Bioeconomy Science Center
Research and cooperation for a sustainable bioeconomy

Bioeconomy Science Center
Research and cooperation for a sustainable bioeconomy

Structural biology

Structural biology provides information about the structure and dynamics of biologically and medically relevant molecules that is essential for understanding the mechanisms underlying life at all scales (from the molecule to organelles, cells tissues and all the way up to the organism).

The ability to obtain information about the structure and dynamics of proteins with atomic resolution allows, for example, the optimization of biomolecules in industrially and socially relevant areas as the basis for a future-oriented and functioning bioeconomy.

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Research topics

The problems and scientific topics in the interdisciplinary field of structural biology are largely defined by the methods to be used:

  • X-ray structure analysis: protein crystallography is the most widely used technique for obtaining static, high-resolution structures of large macromolecules. This detailed structural information allows, for example, the elucidation of catalytic mechanisms or identification of substrate and inhibitor binding sites. Currently, the main challenge is to determine the structure of supra-molecular complexes and molecular machines. In addition, the prediction of conformational changes, the determination of affinity and specificity of protein-protein interactions and the determination of structure of reaction intermediates remain important tasks.

  • Biomolecular NMR spectroscopy: determination of the structure of small and medium-sized proteins has been a standard task of liquid NMR spectroscopy for many years. In addition, characterization of the dynamics of this biomolecule at different time scales has been perfected over the past few years. This is certainly one of the greatest strengths of NMR. The characterization of protein-ligand interactions is also possible using a variety of experiments. Current challenges lie in the shifting the molecular weight limits of the macromolecules to be examined upwards and the structural characterization of membrane proteins, fibril-forming proteins and intrinsically unstructured proteins. Even the determination of the structure of low populated conformations has come within the reach of this technology within the last years. In recent years, solid-state NMR spectroscopy has been developed so far that it is in principle possible to investigate the structure and dynamics of proteins that can neither be crystallized nor solubilized and hence are not accessible through the two methods mentioned above.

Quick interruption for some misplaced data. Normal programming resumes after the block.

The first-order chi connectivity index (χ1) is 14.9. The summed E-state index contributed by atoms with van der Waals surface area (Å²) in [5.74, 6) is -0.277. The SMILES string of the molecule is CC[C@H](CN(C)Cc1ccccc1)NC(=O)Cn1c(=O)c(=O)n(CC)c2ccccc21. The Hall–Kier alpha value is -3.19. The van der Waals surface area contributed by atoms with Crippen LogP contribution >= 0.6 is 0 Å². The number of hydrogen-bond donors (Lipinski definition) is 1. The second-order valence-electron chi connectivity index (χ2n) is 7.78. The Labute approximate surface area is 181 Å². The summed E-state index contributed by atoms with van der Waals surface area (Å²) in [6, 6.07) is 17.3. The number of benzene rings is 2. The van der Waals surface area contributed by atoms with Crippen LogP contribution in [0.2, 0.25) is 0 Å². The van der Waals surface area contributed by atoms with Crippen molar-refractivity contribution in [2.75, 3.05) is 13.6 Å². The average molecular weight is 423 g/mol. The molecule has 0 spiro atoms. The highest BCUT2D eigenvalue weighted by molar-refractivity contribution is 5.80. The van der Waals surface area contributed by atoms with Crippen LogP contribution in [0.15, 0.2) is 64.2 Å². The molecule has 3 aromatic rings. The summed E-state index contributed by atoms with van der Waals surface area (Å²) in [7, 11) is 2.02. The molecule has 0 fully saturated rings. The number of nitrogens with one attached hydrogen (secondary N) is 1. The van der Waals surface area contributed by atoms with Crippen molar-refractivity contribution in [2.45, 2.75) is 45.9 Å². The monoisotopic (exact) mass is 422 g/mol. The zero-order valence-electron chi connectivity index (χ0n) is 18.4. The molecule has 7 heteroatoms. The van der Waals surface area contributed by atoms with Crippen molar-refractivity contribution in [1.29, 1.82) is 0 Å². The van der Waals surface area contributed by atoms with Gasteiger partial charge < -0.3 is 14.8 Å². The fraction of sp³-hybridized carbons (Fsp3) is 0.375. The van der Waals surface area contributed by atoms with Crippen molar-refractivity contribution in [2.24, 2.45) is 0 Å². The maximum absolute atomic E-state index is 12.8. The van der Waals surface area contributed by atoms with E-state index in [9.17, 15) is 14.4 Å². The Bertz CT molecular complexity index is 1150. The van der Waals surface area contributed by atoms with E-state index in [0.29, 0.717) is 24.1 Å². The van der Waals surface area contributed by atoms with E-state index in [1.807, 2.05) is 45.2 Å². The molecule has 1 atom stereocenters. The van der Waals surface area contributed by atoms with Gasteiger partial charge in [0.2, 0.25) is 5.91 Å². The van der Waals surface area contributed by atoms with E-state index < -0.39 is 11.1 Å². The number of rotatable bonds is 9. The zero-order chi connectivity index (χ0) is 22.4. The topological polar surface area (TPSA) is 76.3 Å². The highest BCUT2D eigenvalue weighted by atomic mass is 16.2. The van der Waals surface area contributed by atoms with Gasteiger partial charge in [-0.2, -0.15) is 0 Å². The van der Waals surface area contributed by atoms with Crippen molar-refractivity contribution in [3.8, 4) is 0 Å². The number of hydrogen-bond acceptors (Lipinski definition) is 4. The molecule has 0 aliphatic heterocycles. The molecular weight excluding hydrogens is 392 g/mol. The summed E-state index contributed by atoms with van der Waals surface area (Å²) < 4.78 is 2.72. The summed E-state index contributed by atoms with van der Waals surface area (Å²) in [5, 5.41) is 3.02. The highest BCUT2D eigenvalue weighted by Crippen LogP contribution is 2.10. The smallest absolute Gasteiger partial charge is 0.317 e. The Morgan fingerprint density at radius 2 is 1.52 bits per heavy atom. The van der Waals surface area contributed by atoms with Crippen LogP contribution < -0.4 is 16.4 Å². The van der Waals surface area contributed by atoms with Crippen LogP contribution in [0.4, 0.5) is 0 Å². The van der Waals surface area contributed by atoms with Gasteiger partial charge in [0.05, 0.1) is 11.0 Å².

• Molecular dynamics and simulation: through the constant increase in computer power and the use of supercomputers, simulation techniques have become an efficient method to simulate the dynamics of proteins over longer and longer time scales. There is still a long road ahead before a real simulation of biomacromolecules at biologically relevant time scales (micro– to milliseconds) but it is already possible to garner valuable information from such simulations.

Overview of structural biology research group

List of all BioSC Core Groups